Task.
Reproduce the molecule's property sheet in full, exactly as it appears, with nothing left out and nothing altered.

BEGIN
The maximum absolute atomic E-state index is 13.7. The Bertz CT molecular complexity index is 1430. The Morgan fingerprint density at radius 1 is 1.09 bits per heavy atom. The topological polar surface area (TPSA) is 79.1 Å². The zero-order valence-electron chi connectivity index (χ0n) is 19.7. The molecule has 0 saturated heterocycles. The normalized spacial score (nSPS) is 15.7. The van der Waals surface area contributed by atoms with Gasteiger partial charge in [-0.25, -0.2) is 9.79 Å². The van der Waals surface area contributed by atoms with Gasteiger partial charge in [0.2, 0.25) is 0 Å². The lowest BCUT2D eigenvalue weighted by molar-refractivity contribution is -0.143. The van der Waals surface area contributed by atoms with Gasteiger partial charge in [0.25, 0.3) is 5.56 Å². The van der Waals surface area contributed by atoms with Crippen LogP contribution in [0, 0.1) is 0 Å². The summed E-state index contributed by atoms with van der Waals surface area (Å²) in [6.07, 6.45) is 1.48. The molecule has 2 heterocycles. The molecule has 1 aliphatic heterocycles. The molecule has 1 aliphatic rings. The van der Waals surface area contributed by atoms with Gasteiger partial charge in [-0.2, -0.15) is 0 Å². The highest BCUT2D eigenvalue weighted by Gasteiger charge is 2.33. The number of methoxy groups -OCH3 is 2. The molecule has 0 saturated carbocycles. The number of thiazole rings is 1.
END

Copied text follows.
The maximum absolute atomic E-state index is 13.7. The Bertz CT molecular complexity index is 1430. The Morgan fingerprint density at radius 1 is 1.09 bits per heavy atom. The topological polar surface area (TPSA) is 79.1 Å². The zero-order valence-electron chi connectivity index (χ0n) is 19.7. The molecule has 0 saturated heterocycles. The normalized spacial score (nSPS) is 15.7. The van der Waals surface area contributed by atoms with Gasteiger partial charge in [-0.25, -0.2) is 9.79 Å². The van der Waals surface area contributed by atoms with Gasteiger partial charge in [0.2, 0.25) is 0 Å². The lowest BCUT2D eigenvalue weighted by molar-refractivity contribution is -0.143. The van der Waals surface area contributed by atoms with Gasteiger partial charge in [0.25, 0.3) is 5.56 Å². The van der Waals surface area contributed by atoms with Crippen LogP contribution in [0, 0.1) is 0 Å². The summed E-state index contributed by atoms with van der Waals surface area (Å²) in [6.07, 6.45) is 1.48. The molecule has 2 heterocycles. The molecule has 1 aliphatic heterocycles. The molecule has 1 aliphatic rings. The van der Waals surface area contributed by atoms with Gasteiger partial charge in [-0.2, -0.15) is 0 Å². The highest BCUT2D eigenvalue weighted by Gasteiger charge is 2.33. The number of methoxy groups -OCH3 is 2. The molecule has 0 saturated carbocycles. The number of thiazole rings is 1.